After more than a decade of being in the popular tech lexicon, people kind of get the idea of “the cloud,” but most probably only understand a bit of it.
That’s because the cloud isn’t a single concrete thing so much as a concept that encompasses many technologies. Understanding those pieces and how they intertwine is the secret to fully grasping the ideas behind it.
At its most basic, the cloud is simply about taking all of the tech you used to have on your computer and letting someone else take care of it for you. The easiest way to understand this is to think of renting these resources (servers, hard drives, networking gear) from companies like Dropbox, Google, Amazon and Microsoft that maintain them in their own data centers, instead of owning them. In a way, this is akin to renting an apartment instead of owning your own home. In this case, however, you are renting computer resources instead of a roof over your head — and just like with the apartment you’re renting, your landlord is in charge of taking care of maintenance.
So instead of having to worry about dealing with all of the hardware and software that runs on it, you can just do your job and run your business.
Software at your service
Before smartphones, tablets, laptops and the cloud, we had a big beige box under our desks (or lots of them sitting in a data center). We bought software and installed it onto the hard drive, and often lived with the old version for years because upgrading was expensive, time-consuming and could cause compatibility issues. The cloud changed all that.
Software as a Service — or SaaS — is the official name for software you access in the cloud. Salesforce. com (which launched in January, 1999) is perhaps the best-known example of this type of software because it came first. Just about every piece of software you touch these days has a cloud version. Pure cloud companies include Zendesk, Box, Slack, DocuSign, AppDynamics (which was acquired by Cisco) — and the list goes on and on. For consumers, cloud service examples include Gmail (and indeed Google Calendar, Drive, etc.), Dropbox, Spotify and Apple iCloud (which backs up all of your Apple devices to the cloud automatically.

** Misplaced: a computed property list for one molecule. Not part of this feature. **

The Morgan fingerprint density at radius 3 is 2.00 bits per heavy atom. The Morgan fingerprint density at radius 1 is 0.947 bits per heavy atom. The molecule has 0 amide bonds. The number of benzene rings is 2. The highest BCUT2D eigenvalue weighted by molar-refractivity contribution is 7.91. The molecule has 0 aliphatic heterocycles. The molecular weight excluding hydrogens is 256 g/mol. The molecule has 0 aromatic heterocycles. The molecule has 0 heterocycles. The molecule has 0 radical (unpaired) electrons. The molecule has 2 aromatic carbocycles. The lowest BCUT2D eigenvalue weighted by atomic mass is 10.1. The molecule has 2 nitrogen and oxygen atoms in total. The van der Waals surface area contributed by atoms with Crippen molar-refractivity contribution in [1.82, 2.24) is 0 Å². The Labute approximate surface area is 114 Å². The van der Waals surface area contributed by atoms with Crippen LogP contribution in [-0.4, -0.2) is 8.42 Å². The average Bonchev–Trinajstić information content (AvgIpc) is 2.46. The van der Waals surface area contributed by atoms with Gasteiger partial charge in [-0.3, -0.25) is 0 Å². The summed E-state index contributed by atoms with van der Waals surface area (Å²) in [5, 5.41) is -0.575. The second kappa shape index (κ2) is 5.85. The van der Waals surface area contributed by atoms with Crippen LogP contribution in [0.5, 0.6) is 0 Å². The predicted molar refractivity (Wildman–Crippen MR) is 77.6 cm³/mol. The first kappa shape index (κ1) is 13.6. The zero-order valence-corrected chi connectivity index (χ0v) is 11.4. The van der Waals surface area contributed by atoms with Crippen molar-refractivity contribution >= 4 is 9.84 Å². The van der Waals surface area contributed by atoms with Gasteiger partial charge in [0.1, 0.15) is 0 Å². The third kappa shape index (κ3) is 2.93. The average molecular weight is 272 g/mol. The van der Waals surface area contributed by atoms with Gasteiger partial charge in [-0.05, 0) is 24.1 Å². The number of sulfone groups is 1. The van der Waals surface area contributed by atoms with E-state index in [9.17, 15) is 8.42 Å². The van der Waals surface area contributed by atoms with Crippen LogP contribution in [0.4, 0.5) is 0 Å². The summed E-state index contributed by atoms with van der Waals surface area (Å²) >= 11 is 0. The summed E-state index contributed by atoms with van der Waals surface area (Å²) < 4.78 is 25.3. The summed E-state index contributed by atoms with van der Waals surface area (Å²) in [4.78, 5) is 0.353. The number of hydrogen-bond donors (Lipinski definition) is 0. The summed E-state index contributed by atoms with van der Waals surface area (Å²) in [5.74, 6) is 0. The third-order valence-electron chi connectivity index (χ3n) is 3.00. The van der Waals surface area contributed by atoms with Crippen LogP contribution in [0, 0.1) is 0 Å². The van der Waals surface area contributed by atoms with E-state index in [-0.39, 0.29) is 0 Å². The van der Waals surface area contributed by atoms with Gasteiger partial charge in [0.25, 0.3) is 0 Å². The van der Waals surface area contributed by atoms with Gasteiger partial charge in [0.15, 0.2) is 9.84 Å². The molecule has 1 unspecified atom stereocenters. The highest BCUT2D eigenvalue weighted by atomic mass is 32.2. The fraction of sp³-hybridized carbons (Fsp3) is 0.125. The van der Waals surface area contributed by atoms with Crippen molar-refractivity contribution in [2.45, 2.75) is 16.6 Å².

The beauty of software as a service, whether for the consumer or business, is that you never have to manually update it because the cloud vendor is managing all of that for you. And instead of waiting years for the next update, the cloud company updates it on a regular (often daily) basis for you automatically.
What’s more, instead of paying for an expensive, one-version license, you buy a subscription — a monthly or yearly fee (or it’s free in some cases). The seller deals with all of the maintenance and upkeep for you. It’s available anywhere, anytime, from any computer or device — always with the latest version.
That does compute
Suppose you do just want to rent software but want to write and run your own programs in the cloud? In fact, many businesses, especially startups, want to do just that but they need computer/CPU power, storage and memory — the guts of that old beige box — to run that software. That’s where Infrastructure as a Service or IaaS comes in. It enables you to dial up as much compute power as you need, only pay for what you use and shut it off when you’re done using it.
On an individual level, that infrastructure could be as basic as using Dropbox or Google Drive to store your files. In this case, those companies are acting as an online hard drive. When files are stored in the cloud, you can access them from any device, as opposed to back in the day, when you needed to email yourself files or use a USB drive to move your files around. Now your files are always available from any computer, phone or tablet because the storage is online, not on your device.
Perhaps the best-known vendor for business in this space and the first to market the idea of cloud infrastructure for the masses is Amazon Web Services. Today, Google, Microsoft, IBM and many others have joined the fray in a fiercely competitive market, but AWS still dominates it, at least for now.